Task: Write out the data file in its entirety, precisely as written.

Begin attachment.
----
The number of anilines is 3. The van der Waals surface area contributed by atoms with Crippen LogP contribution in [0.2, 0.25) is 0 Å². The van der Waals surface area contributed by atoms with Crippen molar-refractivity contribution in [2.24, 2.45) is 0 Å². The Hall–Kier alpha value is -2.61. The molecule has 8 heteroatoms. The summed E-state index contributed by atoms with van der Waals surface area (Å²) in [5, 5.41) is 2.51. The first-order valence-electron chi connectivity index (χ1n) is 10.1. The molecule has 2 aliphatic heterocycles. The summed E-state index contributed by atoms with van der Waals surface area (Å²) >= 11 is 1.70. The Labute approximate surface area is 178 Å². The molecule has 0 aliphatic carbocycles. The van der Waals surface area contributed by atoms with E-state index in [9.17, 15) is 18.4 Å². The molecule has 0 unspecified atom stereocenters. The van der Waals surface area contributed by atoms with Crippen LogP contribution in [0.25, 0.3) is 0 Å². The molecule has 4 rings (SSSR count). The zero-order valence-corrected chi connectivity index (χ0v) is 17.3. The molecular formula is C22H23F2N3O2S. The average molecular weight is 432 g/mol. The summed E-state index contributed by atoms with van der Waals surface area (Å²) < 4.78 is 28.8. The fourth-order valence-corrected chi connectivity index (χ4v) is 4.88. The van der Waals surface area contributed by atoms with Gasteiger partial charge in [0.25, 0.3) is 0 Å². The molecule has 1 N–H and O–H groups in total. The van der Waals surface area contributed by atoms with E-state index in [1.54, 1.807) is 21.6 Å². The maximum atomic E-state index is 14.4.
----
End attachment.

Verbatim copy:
The number of anilines is 3. The van der Waals surface area contributed by atoms with Crippen LogP contribution in [0.2, 0.25) is 0 Å². The van der Waals surface area contributed by atoms with Crippen molar-refractivity contribution in [2.24, 2.45) is 0 Å². The Hall–Kier alpha value is -2.61. The molecule has 8 heteroatoms. The summed E-state index contributed by atoms with van der Waals surface area (Å²) in [5, 5.41) is 2.51. The first-order valence-electron chi connectivity index (χ1n) is 10.1. The molecule has 2 aliphatic heterocycles. The summed E-state index contributed by atoms with van der Waals surface area (Å²) >= 11 is 1.70. The Labute approximate surface area is 178 Å². The molecule has 0 aliphatic carbocycles. The van der Waals surface area contributed by atoms with E-state index in [9.17, 15) is 18.4 Å². The molecule has 0 unspecified atom stereocenters. The van der Waals surface area contributed by atoms with Crippen LogP contribution in [0.25, 0.3) is 0 Å². The molecule has 4 rings (SSSR count). The zero-order valence-corrected chi connectivity index (χ0v) is 17.3. The molecular formula is C22H23F2N3O2S. The average molecular weight is 432 g/mol. The summed E-state index contributed by atoms with van der Waals surface area (Å²) < 4.78 is 28.8. The fourth-order valence-corrected chi connectivity index (χ4v) is 4.88. The van der Waals surface area contributed by atoms with Gasteiger partial charge in [0.25, 0.3) is 0 Å². The molecule has 1 N–H and O–H groups in total. The van der Waals surface area contributed by atoms with E-state index in [1.54, 1.807) is 21.6 Å². The maximum atomic E-state index is 14.4.